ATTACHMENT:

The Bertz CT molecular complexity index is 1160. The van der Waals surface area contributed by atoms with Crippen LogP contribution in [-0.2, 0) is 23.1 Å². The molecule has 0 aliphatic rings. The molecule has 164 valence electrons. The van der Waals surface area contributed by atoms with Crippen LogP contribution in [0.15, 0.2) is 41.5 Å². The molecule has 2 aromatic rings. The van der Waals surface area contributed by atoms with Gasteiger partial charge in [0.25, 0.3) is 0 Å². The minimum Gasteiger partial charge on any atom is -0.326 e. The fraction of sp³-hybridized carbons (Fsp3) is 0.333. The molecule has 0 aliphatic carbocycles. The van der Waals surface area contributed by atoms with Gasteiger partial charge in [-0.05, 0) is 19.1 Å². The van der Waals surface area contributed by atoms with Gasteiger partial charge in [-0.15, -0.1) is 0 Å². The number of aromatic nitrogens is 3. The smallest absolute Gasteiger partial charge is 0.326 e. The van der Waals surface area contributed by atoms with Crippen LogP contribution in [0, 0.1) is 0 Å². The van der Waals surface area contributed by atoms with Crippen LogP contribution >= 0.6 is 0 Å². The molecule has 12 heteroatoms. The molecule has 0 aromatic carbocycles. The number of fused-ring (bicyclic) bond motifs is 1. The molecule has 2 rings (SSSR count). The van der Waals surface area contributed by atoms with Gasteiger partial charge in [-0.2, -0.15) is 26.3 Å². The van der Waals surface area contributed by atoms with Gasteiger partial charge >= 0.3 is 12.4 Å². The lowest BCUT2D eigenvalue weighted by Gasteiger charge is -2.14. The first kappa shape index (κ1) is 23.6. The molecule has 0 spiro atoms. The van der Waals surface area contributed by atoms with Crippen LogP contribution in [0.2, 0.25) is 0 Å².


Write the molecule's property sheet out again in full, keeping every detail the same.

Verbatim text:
The Bertz CT molecular complexity index is 1160. The van der Waals surface area contributed by atoms with Crippen LogP contribution in [-0.2, 0) is 23.1 Å². The molecule has 0 aliphatic rings. The molecule has 164 valence electrons. The van der Waals surface area contributed by atoms with Crippen LogP contribution in [0.15, 0.2) is 41.5 Å². The molecule has 2 aromatic rings. The van der Waals surface area contributed by atoms with Gasteiger partial charge in [0.25, 0.3) is 0 Å². The minimum Gasteiger partial charge on any atom is -0.326 e. The fraction of sp³-hybridized carbons (Fsp3) is 0.333. The molecule has 0 aliphatic carbocycles. The van der Waals surface area contributed by atoms with Gasteiger partial charge in [-0.05, 0) is 19.1 Å². The van der Waals surface area contributed by atoms with Gasteiger partial charge in [-0.15, -0.1) is 0 Å². The number of aromatic nitrogens is 3. The smallest absolute Gasteiger partial charge is 0.326 e. The van der Waals surface area contributed by atoms with Crippen LogP contribution in [0, 0.1) is 0 Å². The van der Waals surface area contributed by atoms with Crippen LogP contribution >= 0.6 is 0 Å². The molecule has 12 heteroatoms. The molecule has 0 aromatic carbocycles. The number of fused-ring (bicyclic) bond motifs is 1. The molecule has 2 rings (SSSR count). The van der Waals surface area contributed by atoms with Gasteiger partial charge in [-0.2, -0.15) is 26.3 Å². The van der Waals surface area contributed by atoms with Gasteiger partial charge >= 0.3 is 12.4 Å². The lowest BCUT2D eigenvalue weighted by Gasteiger charge is -2.14. The first kappa shape index (κ1) is 23.6. The molecule has 0 spiro atoms. The van der Waals surface area contributed by atoms with Crippen LogP contribution in [0.2, 0.25) is 0 Å².